How a Snail Mail Startup Bust Shaped One Serial Entrepreneur
Jonathan Siegel has launched 20 companies. Two led to eight-figure exits -- hooray! -- and 16 went bust. But one failure from 2005 informed a success a decade later. The flop was PostASAP, which sent letters for users who didn’t want to deal with printing, envelopes and the post office. It died in a year. Today he owns Earth Class Mail, a $5 million platform that scans, shreds or processes businesses’ snail mail. Here’s how he got from one to the other.
Q. What was the first sign of trouble for PostASAP?
A. The week after we launched was an amazing letdown. We got some press and plenty of traffic, but nobody was signing up and staying. At the time, people weren’t as comfortable invoicing or writing important documents online. And they didn’t want to pay a premium for the service.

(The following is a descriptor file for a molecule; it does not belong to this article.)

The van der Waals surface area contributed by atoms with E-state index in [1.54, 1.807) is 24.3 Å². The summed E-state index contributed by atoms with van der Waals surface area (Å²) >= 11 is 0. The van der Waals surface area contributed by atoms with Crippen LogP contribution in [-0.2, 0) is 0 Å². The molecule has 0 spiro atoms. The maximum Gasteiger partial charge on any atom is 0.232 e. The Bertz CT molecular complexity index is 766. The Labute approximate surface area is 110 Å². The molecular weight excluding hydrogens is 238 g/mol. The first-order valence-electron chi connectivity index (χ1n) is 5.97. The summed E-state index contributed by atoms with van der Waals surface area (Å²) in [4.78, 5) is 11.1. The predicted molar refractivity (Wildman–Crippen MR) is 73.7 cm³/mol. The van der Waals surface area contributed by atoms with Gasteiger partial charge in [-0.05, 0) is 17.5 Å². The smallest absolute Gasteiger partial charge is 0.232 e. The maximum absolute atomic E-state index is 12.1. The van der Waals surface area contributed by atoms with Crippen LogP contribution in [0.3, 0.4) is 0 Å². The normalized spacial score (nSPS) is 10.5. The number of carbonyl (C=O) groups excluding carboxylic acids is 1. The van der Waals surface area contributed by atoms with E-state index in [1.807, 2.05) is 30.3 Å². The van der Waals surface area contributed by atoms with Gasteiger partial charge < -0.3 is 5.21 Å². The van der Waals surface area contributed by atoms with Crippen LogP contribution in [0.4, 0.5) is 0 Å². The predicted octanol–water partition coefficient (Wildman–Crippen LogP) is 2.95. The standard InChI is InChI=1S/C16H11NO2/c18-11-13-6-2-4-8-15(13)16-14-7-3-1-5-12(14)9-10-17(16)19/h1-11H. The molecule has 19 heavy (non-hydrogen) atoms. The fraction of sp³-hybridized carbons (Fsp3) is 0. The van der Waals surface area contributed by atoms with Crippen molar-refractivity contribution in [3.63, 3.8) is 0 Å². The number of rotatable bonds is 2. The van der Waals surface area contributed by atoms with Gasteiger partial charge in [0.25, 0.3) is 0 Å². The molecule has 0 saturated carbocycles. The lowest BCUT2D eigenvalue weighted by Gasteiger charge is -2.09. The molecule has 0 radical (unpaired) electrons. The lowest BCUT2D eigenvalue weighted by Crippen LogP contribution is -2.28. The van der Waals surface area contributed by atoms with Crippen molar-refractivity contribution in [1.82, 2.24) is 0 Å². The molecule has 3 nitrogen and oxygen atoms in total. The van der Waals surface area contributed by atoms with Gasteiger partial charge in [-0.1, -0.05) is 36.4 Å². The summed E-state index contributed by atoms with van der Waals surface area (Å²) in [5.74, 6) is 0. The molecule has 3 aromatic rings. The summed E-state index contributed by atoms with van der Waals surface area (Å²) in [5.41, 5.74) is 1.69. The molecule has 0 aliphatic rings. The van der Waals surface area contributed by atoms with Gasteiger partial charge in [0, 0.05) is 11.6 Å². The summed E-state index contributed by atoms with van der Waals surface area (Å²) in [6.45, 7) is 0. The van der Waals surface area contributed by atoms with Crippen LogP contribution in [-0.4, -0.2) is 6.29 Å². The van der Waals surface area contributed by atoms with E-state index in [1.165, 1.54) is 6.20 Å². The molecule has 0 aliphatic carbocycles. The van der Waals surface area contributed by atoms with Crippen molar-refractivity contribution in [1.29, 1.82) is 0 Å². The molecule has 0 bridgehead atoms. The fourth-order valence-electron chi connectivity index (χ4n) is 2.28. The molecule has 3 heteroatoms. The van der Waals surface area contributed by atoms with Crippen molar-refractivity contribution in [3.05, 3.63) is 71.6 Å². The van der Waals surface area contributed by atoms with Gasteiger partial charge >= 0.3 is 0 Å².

Q. Did you try to fix the problem?
A. We talked to a marketing consultant who helped us build a customer acquisition plan; generated site traffic through Google ads and got an affiliate partner, Stamps.com; and created different pricing structures.
Q. And none of that worked?
A. We made about $80 per customer, but we had to spend $480 to do it. So every customer we got cost us $400.
Q. What did all this teach you?
A. If I had turned the business upside down and started at the end -- building a landing page, buying ads, seeing how much customers were willing to pay and how much it cost to get them to that landing page -- I could have tested my business eight or nine months before I found out that the concept was no good. That’s a respectable way of getting an early read on the market.